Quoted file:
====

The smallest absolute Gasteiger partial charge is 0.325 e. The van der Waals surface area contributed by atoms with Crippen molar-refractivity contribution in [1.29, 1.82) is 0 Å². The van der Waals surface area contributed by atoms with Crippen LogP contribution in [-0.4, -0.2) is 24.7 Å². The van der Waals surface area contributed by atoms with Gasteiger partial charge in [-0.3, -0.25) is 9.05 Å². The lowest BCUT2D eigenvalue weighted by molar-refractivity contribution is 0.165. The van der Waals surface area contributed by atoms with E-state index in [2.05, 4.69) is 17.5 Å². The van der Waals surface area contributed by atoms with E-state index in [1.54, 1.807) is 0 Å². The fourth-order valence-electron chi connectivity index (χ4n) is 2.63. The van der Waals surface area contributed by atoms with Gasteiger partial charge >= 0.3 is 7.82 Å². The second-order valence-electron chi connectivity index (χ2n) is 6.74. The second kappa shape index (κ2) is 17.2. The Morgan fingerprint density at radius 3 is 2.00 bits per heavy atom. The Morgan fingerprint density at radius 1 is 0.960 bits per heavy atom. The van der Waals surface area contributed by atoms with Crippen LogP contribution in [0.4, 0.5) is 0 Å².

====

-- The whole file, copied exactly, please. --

The smallest absolute Gasteiger partial charge is 0.325 e. The van der Waals surface area contributed by atoms with Crippen molar-refractivity contribution in [1.29, 1.82) is 0 Å². The van der Waals surface area contributed by atoms with Crippen LogP contribution in [-0.4, -0.2) is 24.7 Å². The van der Waals surface area contributed by atoms with Gasteiger partial charge in [-0.3, -0.25) is 9.05 Å². The lowest BCUT2D eigenvalue weighted by molar-refractivity contribution is 0.165. The van der Waals surface area contributed by atoms with E-state index in [2.05, 4.69) is 17.5 Å². The van der Waals surface area contributed by atoms with E-state index in [1.54, 1.807) is 0 Å². The fourth-order valence-electron chi connectivity index (χ4n) is 2.63. The van der Waals surface area contributed by atoms with Gasteiger partial charge >= 0.3 is 7.82 Å². The second-order valence-electron chi connectivity index (χ2n) is 6.74. The second kappa shape index (κ2) is 17.2. The Morgan fingerprint density at radius 3 is 2.00 bits per heavy atom. The Morgan fingerprint density at radius 1 is 0.960 bits per heavy atom. The van der Waals surface area contributed by atoms with Crippen LogP contribution in [0.4, 0.5) is 0 Å².